An archived article at The New York Times from 1982 envisages the internet:
The report suggests that one-way and two-way home information systems, called teletext and videotex, will penetrate deeply into daily life, with an effect on society as profound as those of the automobile and commercial television earlier in this century.
It conjured a vision, at once appealing and threatening, of a style of life defined and controlled by videotex terminals throughout the house.
As a consequence, the report envisioned this kind of American home by the year 1998: ”Family life is not limited to meals, weekend outings, and oncea-year vacations. Instead of being the glue that holds things together so that family members can do all those other things they’re expected to do – like work, school, and community gatherings -the family is the unit that does those other things, and the home is the place where they get done. Like the term ‘cottage industry,’ this view might seem to reflect a previous era when family trades were passed down from generation to generation, and children apprenticed to their parents. In the ‘electronic cottage,’ however, one electronic ‘tool kit’ can support many information production trades.”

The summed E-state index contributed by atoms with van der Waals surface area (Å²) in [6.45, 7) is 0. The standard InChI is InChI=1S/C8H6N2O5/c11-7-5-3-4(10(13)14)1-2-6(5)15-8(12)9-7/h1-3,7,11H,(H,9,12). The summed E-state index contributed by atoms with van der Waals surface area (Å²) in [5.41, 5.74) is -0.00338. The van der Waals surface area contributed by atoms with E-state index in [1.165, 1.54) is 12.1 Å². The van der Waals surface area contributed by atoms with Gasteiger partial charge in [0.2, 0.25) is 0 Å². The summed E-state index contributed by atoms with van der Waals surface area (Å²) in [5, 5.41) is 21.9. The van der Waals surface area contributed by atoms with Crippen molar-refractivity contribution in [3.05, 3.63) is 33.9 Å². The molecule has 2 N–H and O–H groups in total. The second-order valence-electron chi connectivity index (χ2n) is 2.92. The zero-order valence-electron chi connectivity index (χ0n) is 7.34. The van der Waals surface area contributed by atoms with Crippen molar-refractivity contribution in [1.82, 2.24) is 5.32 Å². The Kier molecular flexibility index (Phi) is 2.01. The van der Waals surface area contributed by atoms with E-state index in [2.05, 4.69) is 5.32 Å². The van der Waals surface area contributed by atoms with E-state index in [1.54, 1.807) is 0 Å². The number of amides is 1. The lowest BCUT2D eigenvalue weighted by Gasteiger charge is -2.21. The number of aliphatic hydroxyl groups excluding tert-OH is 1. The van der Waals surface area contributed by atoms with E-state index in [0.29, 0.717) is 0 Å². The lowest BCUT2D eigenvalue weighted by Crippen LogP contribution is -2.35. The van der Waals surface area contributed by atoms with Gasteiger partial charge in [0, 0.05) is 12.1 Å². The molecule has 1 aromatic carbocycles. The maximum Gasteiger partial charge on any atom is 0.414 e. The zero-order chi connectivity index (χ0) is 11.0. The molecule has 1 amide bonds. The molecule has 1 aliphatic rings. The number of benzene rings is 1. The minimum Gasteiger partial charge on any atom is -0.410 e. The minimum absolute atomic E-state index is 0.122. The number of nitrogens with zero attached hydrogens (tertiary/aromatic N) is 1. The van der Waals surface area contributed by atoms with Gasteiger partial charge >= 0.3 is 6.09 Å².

I’ve never heard of the “videotex” industry before:
The study focused on the emerging videotex industry, formed by the marriage of two older technologies, communications and computing. It estimated that 40 percent of American households will have two-way videotex service by the end of the century. By comparison, it took television 16 years to penetrate 90 percent of households from the time commercial service was begun.
Some incredibly prescient predictions here:
The home will double as a place of employment, with men and women conducting much of their work at the computer terminal. This will affect both the architecture and location of the home. It will also blur the distinction between places of residence and places of business, with uncertain effects on zoning, travel patterns and neighborhoods.
Home-based shopping will permit consumers to control manufacturing directly, ordering exactly what they need for ”production on demand.”
Interesting to dig up archive articles like this, no?